Morning Security Brief: Obamacare Site Attacked Unsuccessfully Multiple Times, NYC WTC Security Plan Scrutinized, And More
At least 16 cyberattacks have been launched against the Obamacare Web site, none successful, according to DHS officials. NYC residents are suing the NYPD over the security plan for the new World Trade Center. The GAO released reports on improving security clearances and behavior detection. And more.
►Approximately 16 failed cyberattacks and a failed distributed denial of service (DDoS) attack have been launched against the Obamacare Web site, according to CNN reports of testimony from a top Department of Homeland Security official. The unsuccessful attacks occurred between November 6 and 8, said Roberta Stempfley during a hearing of the House Homeland Security Committee. The attempted hacks were discovered by a white-hat hacker working for the Health and Human Services department, officials stated. “All of this information is a tempting target for hackers, identity thieves and other malicious actors,” Rep. Mike McCaul (R-Texas) said during the hearing, according to NBC . “We already have reported cases of hacks, fraudulent websites, and documented security vulnerabilities in the system.”
►A group of New York City residents are suing the New York Police Department over its security plan for the new World Trade Center, The New York Times reports. The plan is unreasonable, will isolate the building, and turns nearby streets into obstacle courses, the residents claim. The NYPD plans to close the streets in and around the building to through traffic, inspect every vehicle that enters the area, and surround the perimeter with three-foot-tall barriers, according to an environmental impact statement that the department released. The neighborhood alliance bringing the suit said in their complaint that the impact statement was flawed by faulty analysis and “failed to explain and generally suppressed the NYPD’s rationale for critical aspects of the plane based on a purported need for secrecy.”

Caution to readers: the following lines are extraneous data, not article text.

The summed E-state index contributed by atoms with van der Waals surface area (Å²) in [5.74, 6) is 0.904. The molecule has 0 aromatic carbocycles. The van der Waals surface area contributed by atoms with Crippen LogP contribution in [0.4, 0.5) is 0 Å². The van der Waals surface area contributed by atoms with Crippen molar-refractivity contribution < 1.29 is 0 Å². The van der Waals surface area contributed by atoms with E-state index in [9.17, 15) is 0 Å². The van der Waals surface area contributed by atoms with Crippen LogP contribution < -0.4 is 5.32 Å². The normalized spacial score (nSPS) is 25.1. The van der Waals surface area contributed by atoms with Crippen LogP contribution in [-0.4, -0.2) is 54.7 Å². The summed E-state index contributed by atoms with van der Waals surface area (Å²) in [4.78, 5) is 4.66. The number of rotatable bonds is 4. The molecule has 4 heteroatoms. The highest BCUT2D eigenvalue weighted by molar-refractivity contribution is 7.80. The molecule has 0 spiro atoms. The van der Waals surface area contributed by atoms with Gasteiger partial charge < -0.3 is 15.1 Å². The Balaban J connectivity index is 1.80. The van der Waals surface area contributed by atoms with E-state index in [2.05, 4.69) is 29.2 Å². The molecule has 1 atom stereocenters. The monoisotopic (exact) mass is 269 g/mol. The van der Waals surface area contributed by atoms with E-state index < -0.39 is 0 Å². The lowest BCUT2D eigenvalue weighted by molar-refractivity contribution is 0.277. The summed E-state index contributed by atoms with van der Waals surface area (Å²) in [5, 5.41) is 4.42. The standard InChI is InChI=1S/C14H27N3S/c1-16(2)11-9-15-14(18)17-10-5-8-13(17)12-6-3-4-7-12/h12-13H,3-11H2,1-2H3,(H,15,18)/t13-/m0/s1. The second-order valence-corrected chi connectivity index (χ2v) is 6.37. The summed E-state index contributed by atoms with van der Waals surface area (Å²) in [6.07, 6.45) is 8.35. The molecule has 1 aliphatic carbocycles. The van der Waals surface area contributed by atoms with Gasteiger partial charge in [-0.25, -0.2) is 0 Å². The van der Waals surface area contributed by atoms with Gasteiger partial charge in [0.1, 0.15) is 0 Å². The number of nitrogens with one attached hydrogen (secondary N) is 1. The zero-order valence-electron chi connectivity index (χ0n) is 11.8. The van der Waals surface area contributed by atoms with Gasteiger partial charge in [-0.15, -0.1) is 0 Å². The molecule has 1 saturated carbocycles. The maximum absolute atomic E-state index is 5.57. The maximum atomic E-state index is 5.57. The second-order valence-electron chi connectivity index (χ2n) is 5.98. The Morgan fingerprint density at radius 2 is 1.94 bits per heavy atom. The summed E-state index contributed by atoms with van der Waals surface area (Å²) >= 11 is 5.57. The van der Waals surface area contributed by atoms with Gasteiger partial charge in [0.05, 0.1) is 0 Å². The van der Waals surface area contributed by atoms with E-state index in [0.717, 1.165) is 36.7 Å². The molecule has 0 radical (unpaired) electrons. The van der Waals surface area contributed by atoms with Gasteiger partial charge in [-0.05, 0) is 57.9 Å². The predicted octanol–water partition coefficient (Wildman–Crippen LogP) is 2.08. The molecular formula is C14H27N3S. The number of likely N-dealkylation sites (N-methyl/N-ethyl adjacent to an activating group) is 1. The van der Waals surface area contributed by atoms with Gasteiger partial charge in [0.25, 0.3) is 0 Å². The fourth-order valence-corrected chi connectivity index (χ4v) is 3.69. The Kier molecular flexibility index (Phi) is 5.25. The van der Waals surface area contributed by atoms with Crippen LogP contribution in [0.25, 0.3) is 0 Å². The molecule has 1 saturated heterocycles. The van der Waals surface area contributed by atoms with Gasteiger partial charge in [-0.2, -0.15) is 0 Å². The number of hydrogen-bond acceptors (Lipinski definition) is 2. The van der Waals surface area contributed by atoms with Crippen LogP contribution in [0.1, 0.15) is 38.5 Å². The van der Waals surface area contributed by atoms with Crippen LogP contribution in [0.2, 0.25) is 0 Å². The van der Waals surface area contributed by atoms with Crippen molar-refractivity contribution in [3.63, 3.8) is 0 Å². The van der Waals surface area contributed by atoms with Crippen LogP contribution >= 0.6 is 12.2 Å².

►The Government Accountability Office has released a report on the need for improving the quality of personal security clearances . Citing past reports, the GAO found that documentation was incomplete for most of the Office of Personnel Management reports about persons who applied for top secret clearances. In another report, the GAO recommended that the Transportation Security Administration limit future funding for behavior detection activities because there is no evidence that behavioral indicators can be used to identify anyone who could pose a threat to security.
►In other news, Fox News reports on a school shooting in Pittsburgh , stating that "Authorities say a 16-year-old student has been charged with shooting and injuring three students as they headed to their cars outside of Brashear High School in Pittsburgh Wednesday afternoon." And the Department of Homeland Security must disclose its plans for an internet “kill switch,” the U.S. District Court for the District of Columbia ruled Tuesday. Within 30 days, DHS must release the protocols that govern shutting down wireless networks to prevent the remote detonation of bombs. The agency has the option of appealing the decision, according to The Washington Times.